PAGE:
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#WorkTrends: Ageism and Its Impact on the Modern Worker

Good news for employees, but kind of concerning for employers. In the coming months, the Supreme Court could make it easier for federal employees to prove that they were discriminated against on the basis of age. I saw some fascinating research in Forbes recently that shows ageism starts as early as the age of forty-two. Forty-two?

We deal with isms today in the workplace, but we don’t tend to focus enough on ageism. Not only that, I think a lot of us don’t even know exactly what it is. Here’s what it is, a brutal truth, as our guest, Vinay Singh, says in his new book, “Your Future in Pieces. The Brutal Truth: How Ageism and Inequality are Destroying America.”

I’m delighted to have Vinay as our guest today, he’s not only an expert on ageism, but he’s also experienced it firsthand, and alarmingly, says, “Today’s workers feel the brunt of it younger than ever.” So let’s get into the realities of ageism and how we can undo this vexing problem, remove the bias, and hopefully protect our employees. The shelf life of a robot is one thing, but the shelf life of a human is an entirely different topic.

Listen to the full conversation or read the recap below. And don’t forget to subscribe, so you never miss an episode. 

[00:32] America is at a crossroads.
[06:42] Do you think ageism is on the rise because there’s a divide between the tech-savvy and the tech-nervous?
[07:43] Everybody is constantly using technology.
[09:14] It’s a huge impact.

It’s illegal to discriminate against people based on their age.

Most of us understand that it’s against the law to discriminate against someone based on the number of years they’ve spent on this planet, but as my guest tells us, “Here’s the brutal truth: ageism exists and we’re all feeling its impact earlier than ever. Essentially it’s one of those isms we just aren’t talking about enough.”

Vinay Singh is a human capital and workforce development strategist and advocacy professional, and author of a new book, “Your Future in Pieces. The Brutal Truth: How Ageism and Inequality are Destroying America.” His passion comes from both his professional life and personal experience. And he’s got a lot to tell us.

America is at a crossroads today

“We’ve got four generations in the workforce and too many employers and executives who are buying into false beliefs and biases.” The data around age discrimination is alarming. Research published by Hiscox shows that 21% of US workers age forty and older have experienced discrimination in the workplace due to their age, and respondents stated they believe they’re most likely to experience it at age fifty-one. Moreover, workers over the age of forty are perceived by their younger counterparts to be resistant to change and learning new skills, difficult to manage, and don’t understand technology.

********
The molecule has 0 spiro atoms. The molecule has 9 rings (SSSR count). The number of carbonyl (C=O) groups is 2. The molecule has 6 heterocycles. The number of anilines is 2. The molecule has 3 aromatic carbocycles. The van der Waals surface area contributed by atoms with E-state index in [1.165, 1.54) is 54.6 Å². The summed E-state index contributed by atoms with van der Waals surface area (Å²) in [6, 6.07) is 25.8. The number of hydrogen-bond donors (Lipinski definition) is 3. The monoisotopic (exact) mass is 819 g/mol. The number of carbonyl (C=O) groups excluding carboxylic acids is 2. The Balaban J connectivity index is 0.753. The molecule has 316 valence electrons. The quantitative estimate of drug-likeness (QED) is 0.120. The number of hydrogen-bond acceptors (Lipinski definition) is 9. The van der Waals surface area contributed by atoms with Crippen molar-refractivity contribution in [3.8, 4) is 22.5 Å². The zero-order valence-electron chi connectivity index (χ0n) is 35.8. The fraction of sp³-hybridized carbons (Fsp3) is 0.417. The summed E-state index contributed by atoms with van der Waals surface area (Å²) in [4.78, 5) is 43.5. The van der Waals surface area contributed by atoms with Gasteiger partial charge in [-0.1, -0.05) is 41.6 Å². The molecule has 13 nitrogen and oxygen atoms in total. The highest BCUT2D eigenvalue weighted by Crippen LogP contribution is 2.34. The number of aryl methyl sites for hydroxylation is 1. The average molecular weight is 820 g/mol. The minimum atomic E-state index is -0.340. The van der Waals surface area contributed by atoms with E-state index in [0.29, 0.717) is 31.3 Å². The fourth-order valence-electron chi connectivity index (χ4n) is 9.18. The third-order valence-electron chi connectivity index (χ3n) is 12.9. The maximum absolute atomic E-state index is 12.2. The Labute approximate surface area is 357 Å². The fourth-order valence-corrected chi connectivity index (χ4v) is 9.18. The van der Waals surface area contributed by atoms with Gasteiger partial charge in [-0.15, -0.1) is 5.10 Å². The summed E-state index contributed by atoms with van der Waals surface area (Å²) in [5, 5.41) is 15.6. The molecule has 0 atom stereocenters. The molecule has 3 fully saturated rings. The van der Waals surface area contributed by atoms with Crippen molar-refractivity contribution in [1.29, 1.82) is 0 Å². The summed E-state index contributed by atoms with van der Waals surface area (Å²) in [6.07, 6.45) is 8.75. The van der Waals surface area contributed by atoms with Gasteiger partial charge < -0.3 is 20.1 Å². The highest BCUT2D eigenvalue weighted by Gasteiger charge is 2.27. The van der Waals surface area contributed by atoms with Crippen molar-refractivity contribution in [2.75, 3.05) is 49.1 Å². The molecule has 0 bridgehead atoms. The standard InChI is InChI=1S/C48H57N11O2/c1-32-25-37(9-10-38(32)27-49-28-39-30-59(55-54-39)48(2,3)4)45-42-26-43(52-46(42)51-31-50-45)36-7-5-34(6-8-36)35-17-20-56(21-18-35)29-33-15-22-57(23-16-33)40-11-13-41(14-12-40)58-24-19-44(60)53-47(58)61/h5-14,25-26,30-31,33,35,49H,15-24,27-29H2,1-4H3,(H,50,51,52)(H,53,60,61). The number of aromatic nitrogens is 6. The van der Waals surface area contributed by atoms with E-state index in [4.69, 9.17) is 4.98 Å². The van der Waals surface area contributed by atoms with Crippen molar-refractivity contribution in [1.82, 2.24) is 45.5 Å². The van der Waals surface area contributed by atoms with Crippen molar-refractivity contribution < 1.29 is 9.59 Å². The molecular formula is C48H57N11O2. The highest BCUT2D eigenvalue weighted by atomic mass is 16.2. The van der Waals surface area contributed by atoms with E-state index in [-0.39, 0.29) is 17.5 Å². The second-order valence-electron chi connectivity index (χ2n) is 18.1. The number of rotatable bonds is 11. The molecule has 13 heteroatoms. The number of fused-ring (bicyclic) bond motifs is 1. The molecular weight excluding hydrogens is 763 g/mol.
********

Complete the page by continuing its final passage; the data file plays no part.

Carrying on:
Is Ageism on the Rise Because Older People Have an Aversion to Tech?

Is there a real divide between the tech-savvy and tech-nervous? Not so, according to Singh.” “We’re all technical. We all know how to use smartphones. Grandparents know how to use technology just like young people do.”

The impact of age discrimination on the economy

The impact on the economy is vast. According to Hiscox, ageism is creating a range of hazards for employers, including discrimination lawsuits, demotivated employees, and the lost opportunity costs associated with devaluing older workers. All of this hurts the bottom line, which, in turn, hurts the economy.

A new career forged from personal experience

In my conversation with Singh, he dove into his own experience with age discrimination, which started when he was about forty-three and working in a recruiting agency. It continued when he was looking for a new position and was told repeatedly that he was overqualified. Suffice to say this is happening to thousands of others, according to Singh. The next step, naturally, was to write a book.

How to retool and reinvent yourself after age discrimination

It’s not like age discrimination is going to stop overnight. We clearly have a long way to go. So what does someone who has experienced ageism do? Singh emphasizes the value of focusing on your LinkedIn profile. “That’s the business social media. That’s where employers are going to first and foremost to hire you,” he says. “Maybe HR looks at the other things, the other social media later on, but they are looking at your LinkedIn profile.”

He also recommends using the right industry buzzwords, keywords that convey your skills, creating an obvious digital presence, a professional photo for your avatar, and a compelling image for your banner. Why the banner image? It helps draw attention to your profile and shows you’re paying attention. Singh also recommends creating a vanity URL that’s catchy and tells people what you do. His is Vinay People Strategist, by the way.